Thursday, March 28, 2013

'American Idol's Top Eight Salute The Motor City

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Adam Graham/MTV

"American Idol" celebrated the music of Detroit on Wednesday, but hopes of a Motor City free-for-all were dashed when it ended up being, basically, just another Motown night. The Motown theme is one of the most visited in "Idol" history, popping up in the first three seasons and again in seasons eight and 10, and of the 11 songs performed Wednesday, nine were from Motown artists. Only Aretha Franklin (who is frequently associated with Motown but never recorded for the label) and Madonna broke the Motown mold.

Which is fine, because Motown birthed some of the greatest pop songs in all of history. But the theme "Detroit: The Music of the Motor City" gave us high hopes for some Kid Rock, some White Stripes and maybe even a little Eminem on the "Idol" stage. Sadly, the world will never know what Lazaro Arbos would have sounded like doing ICP's "Miracles." (Unless Arbos later squeezes the song into "Songs That Inspired Me" week. Dare to dream!)

The judges were in a giving mood Wednesday, freely handing out kudos to the singers, and Keith Urban showed some civic pride by wearing a "Detroit vs. Everybody" T-shirt. And Amber Holcomb, who surprisingly found herself in the bottom three last week, earned the season's first proper standing ovation after her version of Stevie Wonder's "Lately" brought the judges — even Mariah! — to their feet. "That was a tour de force!" Mariah gushed, then lost some of her steam when the reference seemed to go over the studio audience's head. "Does anybody know what tour de force means?" she asked rhetorically. (Carey, celebrating her 43rd birthday Wednesday, was in classic form and managed to critique Kree Harrison and Janelle Arthur's performance of Madonna's "Like a Prayer" by talking about the original being "not a big singing song" and refusing to mention Madonna by name.)

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Janelle Arthur took the biggest stylistic risk of the night, putting a dark country spin on the Supremes' "You Keep Me Hangin' On." Urban especially appreciated the performance. "The arrangement brought out the angst in that lyric in a way I've never heard before," he said.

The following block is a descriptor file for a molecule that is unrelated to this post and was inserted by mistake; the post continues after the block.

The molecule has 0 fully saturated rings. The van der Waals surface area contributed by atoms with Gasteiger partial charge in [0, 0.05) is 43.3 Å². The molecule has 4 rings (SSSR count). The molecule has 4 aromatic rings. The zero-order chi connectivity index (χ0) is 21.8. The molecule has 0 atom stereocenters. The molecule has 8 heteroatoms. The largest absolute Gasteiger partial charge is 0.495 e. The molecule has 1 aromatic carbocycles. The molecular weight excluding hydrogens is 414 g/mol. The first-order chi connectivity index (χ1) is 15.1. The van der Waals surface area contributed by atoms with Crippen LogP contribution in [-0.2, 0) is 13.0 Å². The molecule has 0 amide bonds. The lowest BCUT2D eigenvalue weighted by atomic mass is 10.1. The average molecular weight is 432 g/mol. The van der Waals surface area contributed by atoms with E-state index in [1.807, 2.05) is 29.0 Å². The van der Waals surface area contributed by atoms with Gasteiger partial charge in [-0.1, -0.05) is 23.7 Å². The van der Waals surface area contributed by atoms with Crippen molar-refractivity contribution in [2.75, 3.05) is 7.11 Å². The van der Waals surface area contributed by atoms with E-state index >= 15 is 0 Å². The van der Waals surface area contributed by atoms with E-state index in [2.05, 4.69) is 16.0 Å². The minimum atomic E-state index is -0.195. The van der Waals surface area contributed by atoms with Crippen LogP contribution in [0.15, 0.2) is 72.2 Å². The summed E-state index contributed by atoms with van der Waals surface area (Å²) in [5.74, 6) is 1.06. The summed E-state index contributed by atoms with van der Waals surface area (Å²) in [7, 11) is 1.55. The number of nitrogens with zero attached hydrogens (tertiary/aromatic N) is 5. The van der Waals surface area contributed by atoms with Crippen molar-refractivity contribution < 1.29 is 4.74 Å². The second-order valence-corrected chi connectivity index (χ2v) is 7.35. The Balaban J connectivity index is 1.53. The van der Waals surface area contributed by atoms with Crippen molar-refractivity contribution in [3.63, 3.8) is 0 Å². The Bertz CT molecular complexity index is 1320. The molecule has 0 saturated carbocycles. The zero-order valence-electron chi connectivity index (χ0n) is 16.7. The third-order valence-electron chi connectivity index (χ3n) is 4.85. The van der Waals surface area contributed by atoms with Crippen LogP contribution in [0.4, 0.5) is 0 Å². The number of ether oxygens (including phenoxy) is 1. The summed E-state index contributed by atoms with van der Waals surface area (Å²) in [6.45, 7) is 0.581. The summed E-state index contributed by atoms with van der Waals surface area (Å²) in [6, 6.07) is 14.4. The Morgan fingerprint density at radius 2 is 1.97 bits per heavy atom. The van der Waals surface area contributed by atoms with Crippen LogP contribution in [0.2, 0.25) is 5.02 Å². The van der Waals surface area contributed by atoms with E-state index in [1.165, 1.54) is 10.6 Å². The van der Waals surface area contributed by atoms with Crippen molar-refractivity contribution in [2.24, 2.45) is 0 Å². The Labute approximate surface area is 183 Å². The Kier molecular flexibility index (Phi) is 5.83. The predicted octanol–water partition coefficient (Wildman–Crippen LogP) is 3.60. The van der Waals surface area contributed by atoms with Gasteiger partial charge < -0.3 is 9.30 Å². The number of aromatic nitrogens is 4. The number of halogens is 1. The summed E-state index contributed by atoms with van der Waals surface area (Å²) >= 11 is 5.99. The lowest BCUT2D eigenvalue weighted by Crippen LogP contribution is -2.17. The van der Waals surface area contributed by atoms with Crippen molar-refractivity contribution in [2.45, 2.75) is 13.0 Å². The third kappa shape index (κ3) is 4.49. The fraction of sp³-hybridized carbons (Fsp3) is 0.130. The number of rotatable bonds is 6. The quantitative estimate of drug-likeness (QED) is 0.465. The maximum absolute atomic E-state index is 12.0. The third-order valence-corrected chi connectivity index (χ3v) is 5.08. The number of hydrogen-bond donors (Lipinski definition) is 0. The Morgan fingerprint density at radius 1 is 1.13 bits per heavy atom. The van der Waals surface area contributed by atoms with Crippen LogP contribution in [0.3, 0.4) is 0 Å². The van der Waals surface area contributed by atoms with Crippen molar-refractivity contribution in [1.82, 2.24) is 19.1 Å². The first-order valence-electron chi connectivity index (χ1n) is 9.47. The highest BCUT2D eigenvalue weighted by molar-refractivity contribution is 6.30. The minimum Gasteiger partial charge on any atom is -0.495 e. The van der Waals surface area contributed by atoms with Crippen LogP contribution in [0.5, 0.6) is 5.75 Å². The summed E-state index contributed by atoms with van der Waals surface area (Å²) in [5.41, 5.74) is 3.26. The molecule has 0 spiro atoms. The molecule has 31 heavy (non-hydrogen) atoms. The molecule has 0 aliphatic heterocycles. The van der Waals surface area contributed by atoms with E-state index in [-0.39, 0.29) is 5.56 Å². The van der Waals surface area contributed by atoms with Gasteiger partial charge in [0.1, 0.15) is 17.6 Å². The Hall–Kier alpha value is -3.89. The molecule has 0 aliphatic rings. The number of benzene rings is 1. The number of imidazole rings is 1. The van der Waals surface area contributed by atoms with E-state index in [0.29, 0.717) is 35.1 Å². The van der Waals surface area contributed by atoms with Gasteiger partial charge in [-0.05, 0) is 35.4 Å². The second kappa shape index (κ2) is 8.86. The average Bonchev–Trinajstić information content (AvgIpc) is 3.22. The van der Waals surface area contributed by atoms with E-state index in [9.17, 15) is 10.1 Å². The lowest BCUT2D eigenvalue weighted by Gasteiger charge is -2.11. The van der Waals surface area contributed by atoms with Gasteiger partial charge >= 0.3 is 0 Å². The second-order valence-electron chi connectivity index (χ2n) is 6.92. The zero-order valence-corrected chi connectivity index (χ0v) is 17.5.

Devin Velez put his spin the Miracles' "The Tracks of My Tears," Adam Lambert's rendition of which still ranks as one of the best in show history. Velez didn't leave near the same impression, but the judges praised him as being "back" after landing in the bottom the last two weeks. "This was flawless from you," Carey told him.

Lazaro Arbos, who endured a beating from the judges last week, improved this week with a sturdy version of Stevie Wonder's "For Once in My Life." "I don't know if you completely redeemed yourself, but this was far better than last week," Randy Jackson told him. (Arbos' response: "No problem, boo.") But later, during a flimsy group performance of the Four Tops' "I Can't Help Myself (Sugar Pie Honey Bunch)," Arbos was singled out by Nicki Minaj for being "flat as a pancake."

Still, the week's harshest critiques were lobbied against Angie Miller, who tried working out her fun side on the Miracles' "Shop Around" and was taken to task for veering away from singer-songwriter mode. "You came out today to try and show a different side of Angie that didn't need to be shown," Minaj said. "Don't try and come out here and give us another side, we didn't ask for another side yet!"

Thursday's elimination episode is set to feature performances by One Republic featuring Katharine McPhee, Colton Dixon and Keith Urban.

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